Archive for April 12th, 2009



Hello everyone!  My name is Adrienne and I will be working for the Great Hollow Homeschool Program this spring and summer teaching the fascinating subject of Geology!  I am about to graduate from Cornell University with a Masters Degree in Geological Sciences.  I am just thrilled about spending the summer outside and imparting some of my knowledge about rocks and the workings of the earth to the students that I will have the privilege of working with.  I am very excited about the opportunity to both teach and learn in the wonderful environment of Great Hollow and look forward to meeting all of you sometime in the next few months.

Geology is a science that uses all of the five senses.  Looking at rocks provides us with colors and shapes by which to describe what we see.  Different rocks will sound differently when we scratch a nail against them or knock gently on their surfaces.  We touch rocks to describe how smooth they are and hence learn about their transport history (rocks that are rounded have traveled longer distances).  It is possible to distinguish fine-grained sandstone from lithified clay by putting a tiny bit of the rock dust in your mouth and feeling the texture (a grainy feel would mean sandstone while a smoother feeling would be clay).  And of course let’s not forget those particularly stinky rocks that have sulfur in them and are impossible for your nose to ignore!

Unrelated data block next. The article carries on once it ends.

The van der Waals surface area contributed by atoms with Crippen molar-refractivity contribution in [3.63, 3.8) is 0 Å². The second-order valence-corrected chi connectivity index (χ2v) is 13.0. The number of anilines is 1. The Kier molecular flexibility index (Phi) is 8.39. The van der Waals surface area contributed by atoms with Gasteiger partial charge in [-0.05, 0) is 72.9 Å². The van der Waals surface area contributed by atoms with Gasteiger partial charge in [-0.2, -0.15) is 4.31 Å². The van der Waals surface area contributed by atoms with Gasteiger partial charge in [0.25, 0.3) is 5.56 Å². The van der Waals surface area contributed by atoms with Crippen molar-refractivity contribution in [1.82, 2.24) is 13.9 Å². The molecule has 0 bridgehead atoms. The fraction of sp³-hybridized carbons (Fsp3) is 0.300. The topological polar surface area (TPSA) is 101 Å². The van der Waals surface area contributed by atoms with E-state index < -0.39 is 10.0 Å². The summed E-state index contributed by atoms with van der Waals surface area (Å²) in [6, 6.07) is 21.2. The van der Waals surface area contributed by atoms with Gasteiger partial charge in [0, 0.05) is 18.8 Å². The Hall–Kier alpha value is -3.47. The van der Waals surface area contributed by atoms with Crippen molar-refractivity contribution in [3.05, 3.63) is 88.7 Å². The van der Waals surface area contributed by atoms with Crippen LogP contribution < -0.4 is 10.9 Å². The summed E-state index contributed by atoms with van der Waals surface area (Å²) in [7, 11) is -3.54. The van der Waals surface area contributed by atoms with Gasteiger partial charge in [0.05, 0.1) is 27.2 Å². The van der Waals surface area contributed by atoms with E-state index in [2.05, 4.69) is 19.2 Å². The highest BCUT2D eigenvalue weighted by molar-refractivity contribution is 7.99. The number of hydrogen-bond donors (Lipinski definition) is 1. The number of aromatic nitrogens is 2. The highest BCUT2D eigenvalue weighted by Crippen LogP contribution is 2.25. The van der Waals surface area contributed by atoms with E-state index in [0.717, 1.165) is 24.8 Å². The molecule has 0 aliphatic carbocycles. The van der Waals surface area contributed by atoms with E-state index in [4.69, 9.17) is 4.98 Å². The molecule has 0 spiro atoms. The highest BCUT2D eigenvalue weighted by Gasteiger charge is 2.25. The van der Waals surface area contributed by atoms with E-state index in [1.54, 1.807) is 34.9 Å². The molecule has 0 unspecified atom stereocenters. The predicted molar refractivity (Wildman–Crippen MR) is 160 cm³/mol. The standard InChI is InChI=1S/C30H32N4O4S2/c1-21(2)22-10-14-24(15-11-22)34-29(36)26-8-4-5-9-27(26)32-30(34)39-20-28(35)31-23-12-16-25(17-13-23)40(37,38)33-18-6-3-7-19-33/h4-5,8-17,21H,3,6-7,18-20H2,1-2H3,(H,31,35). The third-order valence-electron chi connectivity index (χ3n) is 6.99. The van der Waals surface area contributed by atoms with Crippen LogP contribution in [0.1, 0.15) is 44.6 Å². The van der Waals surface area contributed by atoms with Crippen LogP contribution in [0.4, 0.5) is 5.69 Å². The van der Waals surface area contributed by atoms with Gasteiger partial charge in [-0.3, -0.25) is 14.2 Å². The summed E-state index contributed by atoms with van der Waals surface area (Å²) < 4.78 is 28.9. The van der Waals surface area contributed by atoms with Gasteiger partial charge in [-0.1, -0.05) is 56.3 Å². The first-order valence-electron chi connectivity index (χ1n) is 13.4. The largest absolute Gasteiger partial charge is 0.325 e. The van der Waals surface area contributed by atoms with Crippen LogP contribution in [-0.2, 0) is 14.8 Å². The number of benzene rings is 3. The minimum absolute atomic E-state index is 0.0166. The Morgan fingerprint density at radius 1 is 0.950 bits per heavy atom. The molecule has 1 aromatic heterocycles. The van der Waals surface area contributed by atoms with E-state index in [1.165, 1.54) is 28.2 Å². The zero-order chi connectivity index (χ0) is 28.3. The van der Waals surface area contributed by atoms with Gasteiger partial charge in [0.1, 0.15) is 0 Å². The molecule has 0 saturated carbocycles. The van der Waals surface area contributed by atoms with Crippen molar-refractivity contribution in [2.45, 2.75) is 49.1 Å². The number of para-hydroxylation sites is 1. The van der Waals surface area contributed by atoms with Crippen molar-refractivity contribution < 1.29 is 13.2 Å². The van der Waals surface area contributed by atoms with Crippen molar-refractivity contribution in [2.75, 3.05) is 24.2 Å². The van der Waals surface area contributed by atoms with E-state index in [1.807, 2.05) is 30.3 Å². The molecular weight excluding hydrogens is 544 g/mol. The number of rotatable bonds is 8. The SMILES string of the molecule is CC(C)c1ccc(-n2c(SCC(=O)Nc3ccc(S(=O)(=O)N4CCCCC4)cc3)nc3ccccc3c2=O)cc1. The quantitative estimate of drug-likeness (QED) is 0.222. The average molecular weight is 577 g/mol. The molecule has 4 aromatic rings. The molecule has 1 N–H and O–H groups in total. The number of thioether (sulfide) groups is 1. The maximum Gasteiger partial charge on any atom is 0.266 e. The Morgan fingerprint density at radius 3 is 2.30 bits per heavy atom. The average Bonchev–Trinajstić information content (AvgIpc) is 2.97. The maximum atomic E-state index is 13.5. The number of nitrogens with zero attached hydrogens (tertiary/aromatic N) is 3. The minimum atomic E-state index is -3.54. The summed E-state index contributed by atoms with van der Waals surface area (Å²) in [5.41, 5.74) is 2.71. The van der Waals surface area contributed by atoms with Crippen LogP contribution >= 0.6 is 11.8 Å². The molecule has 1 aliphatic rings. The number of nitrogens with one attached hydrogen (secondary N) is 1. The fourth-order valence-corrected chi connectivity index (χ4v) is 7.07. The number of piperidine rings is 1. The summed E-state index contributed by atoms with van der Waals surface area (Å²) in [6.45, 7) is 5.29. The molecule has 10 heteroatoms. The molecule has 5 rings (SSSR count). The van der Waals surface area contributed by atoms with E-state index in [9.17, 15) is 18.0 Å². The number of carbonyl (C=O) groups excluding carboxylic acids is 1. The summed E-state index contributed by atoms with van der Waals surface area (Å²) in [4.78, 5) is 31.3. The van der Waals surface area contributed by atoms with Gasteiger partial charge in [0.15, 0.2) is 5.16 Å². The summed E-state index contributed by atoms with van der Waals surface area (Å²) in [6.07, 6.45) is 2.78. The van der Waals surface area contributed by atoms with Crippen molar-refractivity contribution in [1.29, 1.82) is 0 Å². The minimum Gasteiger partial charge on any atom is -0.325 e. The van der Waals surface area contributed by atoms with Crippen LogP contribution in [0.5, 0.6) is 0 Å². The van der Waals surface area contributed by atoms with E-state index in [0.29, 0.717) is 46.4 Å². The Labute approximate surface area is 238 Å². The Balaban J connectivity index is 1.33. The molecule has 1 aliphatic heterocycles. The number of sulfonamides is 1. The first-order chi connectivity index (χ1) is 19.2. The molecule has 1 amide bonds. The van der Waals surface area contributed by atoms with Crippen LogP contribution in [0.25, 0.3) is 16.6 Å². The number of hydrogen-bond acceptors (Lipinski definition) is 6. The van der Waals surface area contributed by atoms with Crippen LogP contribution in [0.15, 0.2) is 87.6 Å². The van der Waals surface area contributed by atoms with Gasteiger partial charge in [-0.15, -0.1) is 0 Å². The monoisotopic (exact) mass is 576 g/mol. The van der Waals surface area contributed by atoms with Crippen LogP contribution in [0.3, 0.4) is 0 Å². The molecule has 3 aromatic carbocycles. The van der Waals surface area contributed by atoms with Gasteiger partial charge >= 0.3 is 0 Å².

The incorporation of physically observable ways to participate in Geology as a science makes the application of geologic principles intuitive and fun for children (and adults) of all ages.  The study of the rocks in our backyard is interesting in and of itself, but additionally, Geology also incorporates a larger understanding of the world around us when we ask challenging questions like, “Where did this rock come from and why is it different than the other ones in my backyard?” or “Why is this mineral so much bigger than those around it even though they are in the same rock?” 

These observations and questions combine into a fascinating science that encourages us to use our senses in conjunction with basic scientific methods to create a logical story and to express that story in basic terms that everyone can understand.  To describe rocks we use color, texture, size and percentages of different minerals in the sample.  In describing a large body of rock, we use the number of different rock types visible in the area in question, the angle those rock beds make to the horizon and the shape of the terrain, such as mountains vs. valleys.  All of these aspects of Geology combine to promote linear as well as creative thought processes and help young minds develop critical thinking skills. 

Looking forward to all of our adventures!


Adrienne Long


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